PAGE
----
365 Days and Counting…

The June 2016 California primary is a year away. Many potential candidates are raising money, sporting an apron at pancake breakfasts and holding quiet conversations in their district with local opinion leaders and reporters. All while their consultants are plotting strategy and exploring themes, issues and demographics. A solid way to start– if this were 1985.

Political campaigns have changed. Campaigns used to be an insane sprint to get your mail out as close to election day as possible. With Top 2 voting, vote-by-mail and the Internet, a smart candidate starts building support now via the Internet. First and foremost now is the time to develop a digital strategy that is much more than just building a website and locking down a domain name.

A digital strategy includes:

  • Sentiment Monitoring​. Think polling for the 21st Century), unaided listening
    to the electorate.
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  • Search Engine Optimization​. An SEO campaign will make your website easy
    to find.
  •  

  • Social Media​. Building an audience of supporters on social media and
    developing a useful email list that will engage those supporters and attract
    interested voters.
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  • Search Engine Marketing. Linking specifics voters with the issues they care
    about.


Let’s say you’ve identified a talented group of creatives ready to build your campaign website. That website could be groundbreaking, absolutely beautiful and utterly useless if potential voters can’t find it. When people are searching for information on Google, and can’t find what they are looking for on page 1, most never make it to page 2 and virtually no one besides the candidate’s wife/husband or mom will stay interested enough to look at page 3 or beyond. Search engine optimization or SEO is the art/science of building credibility for a site that will move it to the top of page 1 on Google, Yahoo or Bing.

SEO takes time but it is time and money well spent. Whenever your website launches, that launch needs to be accompanied by an ongoing effort to move the website up in search results. And SEO requires an expertise and familiarity with search algorithms that are constantly changing. In short it requires SEO experts. In today’s elections your website is your walking piece. Make sure voters see it.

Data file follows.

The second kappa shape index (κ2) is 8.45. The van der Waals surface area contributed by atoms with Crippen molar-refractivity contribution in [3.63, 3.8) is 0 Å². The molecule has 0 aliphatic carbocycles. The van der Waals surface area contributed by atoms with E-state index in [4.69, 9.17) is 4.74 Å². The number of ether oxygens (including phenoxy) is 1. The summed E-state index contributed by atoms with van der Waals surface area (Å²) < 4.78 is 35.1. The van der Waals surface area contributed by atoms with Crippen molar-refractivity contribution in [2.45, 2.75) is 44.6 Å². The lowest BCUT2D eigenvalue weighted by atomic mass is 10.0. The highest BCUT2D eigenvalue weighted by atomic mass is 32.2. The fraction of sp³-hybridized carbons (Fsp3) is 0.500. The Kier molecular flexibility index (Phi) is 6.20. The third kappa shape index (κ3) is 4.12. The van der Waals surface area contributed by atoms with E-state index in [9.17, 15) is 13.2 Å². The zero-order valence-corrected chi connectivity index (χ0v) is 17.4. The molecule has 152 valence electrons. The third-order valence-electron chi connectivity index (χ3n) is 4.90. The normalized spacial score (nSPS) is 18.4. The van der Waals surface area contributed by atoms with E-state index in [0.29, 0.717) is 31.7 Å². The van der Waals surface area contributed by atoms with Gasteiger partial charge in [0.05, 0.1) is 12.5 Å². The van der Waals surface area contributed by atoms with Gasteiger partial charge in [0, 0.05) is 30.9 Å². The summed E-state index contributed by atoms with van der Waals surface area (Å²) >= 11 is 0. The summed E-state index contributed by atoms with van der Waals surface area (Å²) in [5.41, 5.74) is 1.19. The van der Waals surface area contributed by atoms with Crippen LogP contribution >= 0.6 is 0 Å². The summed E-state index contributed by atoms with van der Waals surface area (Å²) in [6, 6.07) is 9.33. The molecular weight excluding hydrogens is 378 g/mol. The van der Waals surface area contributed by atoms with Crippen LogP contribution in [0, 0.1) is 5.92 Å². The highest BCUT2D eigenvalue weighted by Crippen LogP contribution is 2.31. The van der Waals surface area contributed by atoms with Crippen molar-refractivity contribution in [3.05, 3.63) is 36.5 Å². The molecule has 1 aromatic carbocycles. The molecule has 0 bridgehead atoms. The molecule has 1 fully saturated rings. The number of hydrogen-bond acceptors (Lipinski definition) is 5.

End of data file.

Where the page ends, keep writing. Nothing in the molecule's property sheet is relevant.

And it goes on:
In the past, most campaigns expended significant amounts of early money conducting a poll. It has not been uncommon to see $25,000 to $50,000 (often more) spent to determine name recognition and attitudes obtained over the course of three nights– anywhere from six to nine months before the election. Campaign themes and issues are often determined by this one small sample over the course of one very short time period. For about the same money, sentiment monitoring allows you to monitor a variety of topics daily over the course of the entire campaign. Do you want to know what voters thought months ago or do you want to know voter opinions each and every day right up to the election?

In Obama’s 2012 election much was made of predictive analysis and micro-targeting. Predictive analysis is a great way to determine high-propensity voters who will likely respond to certain issues– taxes, education, the environment. Three short years later there is a better way to identify voters and the issues that interest them. Search engine marketing (SEM) moves voters to take a specific action. Tired of high taxes? Click here. Pro-fracking ? Click here. More money for the classroom? Click here. What you end up with is a list of voters that have told you directly their position on these issues–including their name, address, phone number and email. With predictive analysis you can ID broad segments across the district that likely feel a certain way on a given issue. With SEM you know who, they are, where they live and how to contact them.

All the information above obtained through SEM, sentiment monitoring and a variety of other digital tools and services can be rolled out across your connected and focused social media platforms. Through Facebook, Instagram, Twitter and others, campaigns can position issues that will result in email addresses, volunteers and votes. Today a campaign’s social media strategy needs to depend on SEO, SEM and sentiment monitoring to ensure an effective focused message across all platforms. It requires a “community manager” who understands how all these pieces fit together.

The election is one year off but the campaign can start now. These are just a few of the tools that should be included in every campaigns’ digital strategy. A strategy that can be prepared and implemented now by the experts at Advocacy.Marketing​in conjunction with your consultant. Don’t spend 2016 dollars on a 1986 campaign.